Avoiding algorithmic bias in programmatic display: An introduction

According to the Cambridge dictionary, algorithms are 'a set of mathematical instructions that must be followed in a fixed order, and that, especially if given to a computer, will help to calculate an answer to a mathematical problem'. In order to benefit from the efficiencies that algorithms can bring to marketing, it's important to avoid algorithmic bias, which occurs when a computer reflects the implicit values of the humans who are programming the algorithm, therefore influencing the outcome in some way.

How does algorithmic bias occur?

There are several potential biases that can occur. The way in which the data sources have been collected may have human bias, or the algorithm may have a set of hierarchies set by the programmer which could show bias. For example, in the context of a data management platform (DMP) lookalike audience, we build this off a seed audience. The data points that inform the seed audience are pre-defined by a human, and therefore the human input at this level can eventually influence the marketing campaign.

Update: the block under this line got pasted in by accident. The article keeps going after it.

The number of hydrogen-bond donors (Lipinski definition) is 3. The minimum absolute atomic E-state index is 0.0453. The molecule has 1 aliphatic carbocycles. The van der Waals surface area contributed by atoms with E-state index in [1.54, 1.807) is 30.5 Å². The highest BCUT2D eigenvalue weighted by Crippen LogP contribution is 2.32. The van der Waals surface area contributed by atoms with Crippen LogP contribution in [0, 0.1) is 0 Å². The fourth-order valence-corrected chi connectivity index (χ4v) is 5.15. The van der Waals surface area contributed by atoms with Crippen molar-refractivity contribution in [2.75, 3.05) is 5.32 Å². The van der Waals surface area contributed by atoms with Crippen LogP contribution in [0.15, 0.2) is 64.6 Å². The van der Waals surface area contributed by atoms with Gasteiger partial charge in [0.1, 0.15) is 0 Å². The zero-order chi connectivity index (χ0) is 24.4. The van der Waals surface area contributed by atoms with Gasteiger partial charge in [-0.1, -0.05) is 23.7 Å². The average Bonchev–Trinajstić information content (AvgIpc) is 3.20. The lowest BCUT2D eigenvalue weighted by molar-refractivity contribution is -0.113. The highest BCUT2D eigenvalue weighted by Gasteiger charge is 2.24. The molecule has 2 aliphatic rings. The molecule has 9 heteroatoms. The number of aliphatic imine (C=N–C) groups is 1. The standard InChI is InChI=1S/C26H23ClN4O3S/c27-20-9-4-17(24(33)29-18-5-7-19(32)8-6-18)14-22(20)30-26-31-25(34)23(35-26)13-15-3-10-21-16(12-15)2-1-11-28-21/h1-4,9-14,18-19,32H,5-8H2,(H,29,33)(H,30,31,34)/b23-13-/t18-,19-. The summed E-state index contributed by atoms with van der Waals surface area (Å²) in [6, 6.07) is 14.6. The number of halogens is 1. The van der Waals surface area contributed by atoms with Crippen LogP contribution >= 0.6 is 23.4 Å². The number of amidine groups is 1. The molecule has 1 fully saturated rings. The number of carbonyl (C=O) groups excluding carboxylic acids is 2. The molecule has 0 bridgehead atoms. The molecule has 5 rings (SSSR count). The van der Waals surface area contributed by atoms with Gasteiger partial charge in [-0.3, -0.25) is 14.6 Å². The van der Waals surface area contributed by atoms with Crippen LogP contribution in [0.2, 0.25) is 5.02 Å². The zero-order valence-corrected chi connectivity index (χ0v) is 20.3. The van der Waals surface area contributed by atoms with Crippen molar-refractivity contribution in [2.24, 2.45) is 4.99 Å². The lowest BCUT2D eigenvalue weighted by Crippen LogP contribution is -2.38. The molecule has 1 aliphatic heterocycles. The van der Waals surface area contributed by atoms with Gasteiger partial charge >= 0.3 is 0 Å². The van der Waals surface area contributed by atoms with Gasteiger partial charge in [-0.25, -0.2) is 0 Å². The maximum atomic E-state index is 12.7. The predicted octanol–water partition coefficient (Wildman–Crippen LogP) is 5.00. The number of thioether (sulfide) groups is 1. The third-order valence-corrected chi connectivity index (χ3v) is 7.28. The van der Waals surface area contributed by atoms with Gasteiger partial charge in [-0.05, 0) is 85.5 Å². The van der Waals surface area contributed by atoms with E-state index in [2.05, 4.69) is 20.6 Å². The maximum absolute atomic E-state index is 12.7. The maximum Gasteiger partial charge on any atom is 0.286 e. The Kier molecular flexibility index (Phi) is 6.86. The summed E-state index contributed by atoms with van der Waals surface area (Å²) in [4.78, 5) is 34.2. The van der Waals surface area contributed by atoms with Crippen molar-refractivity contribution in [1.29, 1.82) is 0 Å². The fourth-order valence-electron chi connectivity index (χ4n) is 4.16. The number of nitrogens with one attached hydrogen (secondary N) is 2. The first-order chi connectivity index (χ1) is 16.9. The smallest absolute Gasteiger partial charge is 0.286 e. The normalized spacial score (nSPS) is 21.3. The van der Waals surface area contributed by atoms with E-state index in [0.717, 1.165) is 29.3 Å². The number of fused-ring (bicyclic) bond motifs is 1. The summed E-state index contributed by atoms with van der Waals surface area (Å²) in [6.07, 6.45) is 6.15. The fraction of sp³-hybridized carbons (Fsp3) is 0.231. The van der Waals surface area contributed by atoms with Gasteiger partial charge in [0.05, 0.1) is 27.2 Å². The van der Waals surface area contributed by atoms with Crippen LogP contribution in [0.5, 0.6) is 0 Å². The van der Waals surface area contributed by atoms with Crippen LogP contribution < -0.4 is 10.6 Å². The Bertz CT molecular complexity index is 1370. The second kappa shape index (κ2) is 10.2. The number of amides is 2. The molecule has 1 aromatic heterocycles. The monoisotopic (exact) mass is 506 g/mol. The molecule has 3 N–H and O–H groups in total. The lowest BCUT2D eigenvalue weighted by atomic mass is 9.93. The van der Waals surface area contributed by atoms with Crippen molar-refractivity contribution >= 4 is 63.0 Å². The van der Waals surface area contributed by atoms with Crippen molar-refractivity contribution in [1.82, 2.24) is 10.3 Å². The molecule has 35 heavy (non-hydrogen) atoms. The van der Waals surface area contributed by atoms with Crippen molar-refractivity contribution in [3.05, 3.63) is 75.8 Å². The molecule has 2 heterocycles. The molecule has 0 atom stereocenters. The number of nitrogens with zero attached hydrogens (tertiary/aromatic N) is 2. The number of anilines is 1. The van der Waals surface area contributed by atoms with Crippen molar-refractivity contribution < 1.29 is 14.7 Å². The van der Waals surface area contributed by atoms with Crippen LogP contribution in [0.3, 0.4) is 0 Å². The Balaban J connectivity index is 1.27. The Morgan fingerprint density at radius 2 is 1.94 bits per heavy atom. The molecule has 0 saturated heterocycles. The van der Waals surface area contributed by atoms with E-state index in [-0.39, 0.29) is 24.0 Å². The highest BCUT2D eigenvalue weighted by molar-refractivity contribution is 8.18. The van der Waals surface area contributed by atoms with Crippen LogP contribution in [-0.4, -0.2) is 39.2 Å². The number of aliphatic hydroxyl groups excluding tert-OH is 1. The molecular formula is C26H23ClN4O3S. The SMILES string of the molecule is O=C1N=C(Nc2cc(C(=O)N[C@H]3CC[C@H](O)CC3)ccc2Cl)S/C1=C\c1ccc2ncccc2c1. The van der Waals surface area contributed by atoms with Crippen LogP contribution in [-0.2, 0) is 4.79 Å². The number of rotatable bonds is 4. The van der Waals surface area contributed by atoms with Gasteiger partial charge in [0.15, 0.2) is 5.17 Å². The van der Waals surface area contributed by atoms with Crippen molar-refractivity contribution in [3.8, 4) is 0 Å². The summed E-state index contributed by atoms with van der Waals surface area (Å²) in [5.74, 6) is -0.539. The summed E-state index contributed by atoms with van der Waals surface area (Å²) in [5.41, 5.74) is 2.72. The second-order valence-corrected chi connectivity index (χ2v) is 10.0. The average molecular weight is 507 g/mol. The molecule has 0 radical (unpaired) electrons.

The very notion of an algorithm leads you to believe it's unbiased. But what happens when a 'set of rules' limits our ability to reach the right audience? How can we reduce algorithmic bias in order to encourage better performance?

We're in control

Let's stop blaming the 'black box' solution and start questioning it. Human input is what first and foremost creates the bias in the design. With regards to the programmatic buying space, here are three tips that can help planners and traders alike have a better grasp of how humans can influence outcome.

1.      Challenge the setup

Which data points are you using to direct a given algorithm? Do you know how this data has been collected? Are you satisfied with the confidence in the data?

2.      Test between different data sources that influence your algorithm

Whether it's a buying platform, data source, or algorithm itself, can you test between them? Are your findings similar? If not, how do your findings differ?

3.      Granular setup can help reduce bias

In instances where you have an algorithm that, for example, automatically bids to drive the lowest possible CPA, it's easy to become lazy. Having a granular setup can support performance-driven metrics. For example, if your algorithm is running wild, your only insight will be that it did or didn't work. However, if your setup includes market, geotargeting, device type, etc., then you'll have a much stronger idea of which market is performing best, as well as information on which geotargeting parameters and device can influence the next steps and ultimately improve performance. 

Don't be put off by the unknown. Instead, tackle what you do know to influence the performance of a given algorithm.

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